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Alta. trucking changes worry farmers

Alta. trucking changes worry farmers

Semi drivers will need more extensive training beginning March 1

By Diego Flammini
Staff Writer

Potential changes to Alberta’s commercial truck driver training requirements could affect farm businesses.

All Class 1 semi drivers in the province must earn a Safety Fitness Certificate. But, as of March 1, new drivers will also be required to complete the Pre-Entry for New National Safety Code Carriers program.

Passing that program includes participating in an online safety and compliance course, scoring at least 80 per cent in a knowledge test and completing a new carrier compliance review within one year of operation.

Producers worry such extensive training requirements will cut into daily business operations.

Finding a balance between normal amounts of regulations while understanding the needs of the ag industry is necessary, said Lynn Jacobson, an Enchant, Alta. grain farmer and president of the Alberta Federation of Agriculture.

“There are aspects of the commercial trucking training that we wouldn’t use in agriculture,” he told “It’s not that drivers don’t need safety training and we’re not talking about getting rid of the training completely but, realistically, we might be able to ask for some exemptions to help save time and the costs associated with training.”

Saskatchewan will introduce new training requirements on March 15.

But drivers working for an agribusiness can receive a special endorsement. Implementing similar rules in Alberta might be the best way to proceed, Jacobson said.

Other Alberta farm groups are asking for a deadline extension.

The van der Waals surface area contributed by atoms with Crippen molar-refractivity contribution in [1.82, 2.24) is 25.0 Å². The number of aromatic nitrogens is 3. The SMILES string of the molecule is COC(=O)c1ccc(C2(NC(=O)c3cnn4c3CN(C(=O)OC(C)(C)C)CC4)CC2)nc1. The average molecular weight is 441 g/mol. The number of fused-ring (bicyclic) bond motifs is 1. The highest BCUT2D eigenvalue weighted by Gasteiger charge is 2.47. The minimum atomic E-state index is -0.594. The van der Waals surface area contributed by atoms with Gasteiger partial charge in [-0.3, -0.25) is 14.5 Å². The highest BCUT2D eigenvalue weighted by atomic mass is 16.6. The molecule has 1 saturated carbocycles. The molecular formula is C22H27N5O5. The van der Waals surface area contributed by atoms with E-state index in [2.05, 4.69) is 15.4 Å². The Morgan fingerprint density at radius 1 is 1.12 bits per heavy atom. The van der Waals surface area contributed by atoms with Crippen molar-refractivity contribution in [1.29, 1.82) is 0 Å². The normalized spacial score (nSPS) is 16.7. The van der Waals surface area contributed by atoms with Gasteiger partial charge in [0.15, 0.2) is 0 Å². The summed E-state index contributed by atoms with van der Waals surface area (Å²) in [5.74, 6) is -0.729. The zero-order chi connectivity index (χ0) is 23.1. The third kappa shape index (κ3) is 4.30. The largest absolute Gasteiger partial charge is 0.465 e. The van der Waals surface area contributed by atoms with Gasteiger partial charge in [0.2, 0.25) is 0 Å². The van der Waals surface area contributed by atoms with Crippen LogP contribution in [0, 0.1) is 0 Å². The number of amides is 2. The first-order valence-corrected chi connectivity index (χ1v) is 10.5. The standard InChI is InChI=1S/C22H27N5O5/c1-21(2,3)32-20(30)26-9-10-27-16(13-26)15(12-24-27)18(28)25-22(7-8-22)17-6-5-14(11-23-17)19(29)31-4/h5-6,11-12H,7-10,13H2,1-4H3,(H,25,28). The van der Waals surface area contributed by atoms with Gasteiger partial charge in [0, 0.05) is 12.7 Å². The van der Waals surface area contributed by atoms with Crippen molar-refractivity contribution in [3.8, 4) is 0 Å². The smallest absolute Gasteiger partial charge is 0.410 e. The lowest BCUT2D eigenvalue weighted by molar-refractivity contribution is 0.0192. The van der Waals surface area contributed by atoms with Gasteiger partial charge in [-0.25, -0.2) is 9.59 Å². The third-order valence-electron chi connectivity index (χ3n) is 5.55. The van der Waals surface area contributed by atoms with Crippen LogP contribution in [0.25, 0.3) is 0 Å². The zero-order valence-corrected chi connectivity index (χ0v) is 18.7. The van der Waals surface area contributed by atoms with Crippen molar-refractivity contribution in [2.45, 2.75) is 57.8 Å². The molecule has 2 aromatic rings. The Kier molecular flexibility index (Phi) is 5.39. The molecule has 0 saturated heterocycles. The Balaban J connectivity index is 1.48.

Complying in time for March 1 would be challenging for several farmers, said Team Alberta, which represents the province’s barley, canola, pulse and wheat growers.

“Team Alberta supports safer and more highly skilled drivers operating on our roads and highways,” Hannah Konschuh, vice-chair of the Alberta Wheat Commission, said in a statement. “But the timelines and lack of consultation with farmers would make it virtually impossible to comply with new regulations by the deadline.”

Comments (3)

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As far as I'm concerned this whole thing is overblown. I'm not saying it wasn't a tragedy but at the same time I don't feel it was a lack of training , it was a lack of paying attention. Distracted driving is the biggest cause of accidents. I have been driving for over 40 yrs. been in a couple accidents, not my fault. I have had moments of distraction that could have led to accidents but fortunately didn't.
Glen Tocher |Feb 12 2019 5:59PM
Typical government buracrarcy, make everyone else pay for one incompetent, illegal driver. Call a spade a spade; and deal with the problem at hand. We are not the problem. Why why, someone please get a set of balls, or if nothing else give up your position to someone with them.
Daima Farms |Feb 12 2019 1:29PM
Tandems aren't efficient now, with the higher costs of farming. I have a class 3 which has been sufficient until now. I have part time help, two have class1. I can't take over when one can't make it, it would only be during harvest, a modified class 1 and restricted to our farming area would be perfect for me. Please mention this during negotiations. Thanks, Dwight
Dwight Perry |Feb 12 2019 10:35AM